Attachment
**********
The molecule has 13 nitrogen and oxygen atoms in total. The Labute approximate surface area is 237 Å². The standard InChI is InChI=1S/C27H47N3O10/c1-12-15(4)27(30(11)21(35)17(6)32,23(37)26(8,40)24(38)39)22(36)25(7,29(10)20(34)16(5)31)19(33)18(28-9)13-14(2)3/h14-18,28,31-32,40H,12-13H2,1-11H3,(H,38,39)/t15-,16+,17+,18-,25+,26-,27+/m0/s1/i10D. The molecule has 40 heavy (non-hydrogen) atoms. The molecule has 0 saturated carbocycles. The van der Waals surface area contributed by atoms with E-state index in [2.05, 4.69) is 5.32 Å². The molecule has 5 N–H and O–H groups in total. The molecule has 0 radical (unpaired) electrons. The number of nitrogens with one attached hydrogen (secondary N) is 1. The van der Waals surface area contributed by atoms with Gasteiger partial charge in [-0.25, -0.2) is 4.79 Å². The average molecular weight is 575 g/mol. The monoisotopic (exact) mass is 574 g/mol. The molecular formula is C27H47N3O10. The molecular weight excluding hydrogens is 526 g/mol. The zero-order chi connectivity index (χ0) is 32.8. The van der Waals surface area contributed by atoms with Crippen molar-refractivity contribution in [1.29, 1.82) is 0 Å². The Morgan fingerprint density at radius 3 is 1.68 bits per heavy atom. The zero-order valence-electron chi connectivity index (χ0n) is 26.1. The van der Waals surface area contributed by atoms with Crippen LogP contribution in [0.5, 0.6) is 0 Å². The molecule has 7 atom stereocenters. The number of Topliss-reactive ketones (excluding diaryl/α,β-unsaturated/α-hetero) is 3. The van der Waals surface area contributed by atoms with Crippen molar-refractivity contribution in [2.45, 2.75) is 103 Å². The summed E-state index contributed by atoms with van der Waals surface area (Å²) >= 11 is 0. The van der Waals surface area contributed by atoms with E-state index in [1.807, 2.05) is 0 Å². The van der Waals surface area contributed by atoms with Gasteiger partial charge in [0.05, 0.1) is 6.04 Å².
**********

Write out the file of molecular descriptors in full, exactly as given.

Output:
The molecule has 13 nitrogen and oxygen atoms in total. The Labute approximate surface area is 237 Å². The standard InChI is InChI=1S/C27H47N3O10/c1-12-15(4)27(30(11)21(35)17(6)32,23(37)26(8,40)24(38)39)22(36)25(7,29(10)20(34)16(5)31)19(33)18(28-9)13-14(2)3/h14-18,28,31-32,40H,12-13H2,1-11H3,(H,38,39)/t15-,16+,17+,18-,25+,26-,27+/m0/s1/i10D. The molecule has 40 heavy (non-hydrogen) atoms. The molecule has 0 saturated carbocycles. The van der Waals surface area contributed by atoms with E-state index in [2.05, 4.69) is 5.32 Å². The molecule has 5 N–H and O–H groups in total. The molecule has 0 radical (unpaired) electrons. The number of nitrogens with one attached hydrogen (secondary N) is 1. The van der Waals surface area contributed by atoms with Gasteiger partial charge in [-0.25, -0.2) is 4.79 Å². The average molecular weight is 575 g/mol. The monoisotopic (exact) mass is 574 g/mol. The molecular formula is C27H47N3O10. The molecular weight excluding hydrogens is 526 g/mol. The zero-order chi connectivity index (χ0) is 32.8. The van der Waals surface area contributed by atoms with Crippen molar-refractivity contribution in [1.29, 1.82) is 0 Å². The Morgan fingerprint density at radius 3 is 1.68 bits per heavy atom. The zero-order valence-electron chi connectivity index (χ0n) is 26.1. The van der Waals surface area contributed by atoms with Crippen LogP contribution in [0.5, 0.6) is 0 Å². The molecule has 7 atom stereocenters. The number of Topliss-reactive ketones (excluding diaryl/α,β-unsaturated/α-hetero) is 3. The van der Waals surface area contributed by atoms with Crippen molar-refractivity contribution in [2.45, 2.75) is 103 Å². The summed E-state index contributed by atoms with van der Waals surface area (Å²) >= 11 is 0. The van der Waals surface area contributed by atoms with E-state index in [1.807, 2.05) is 0 Å². The van der Waals surface area contributed by atoms with Gasteiger partial charge in [0.05, 0.1) is 6.04 Å².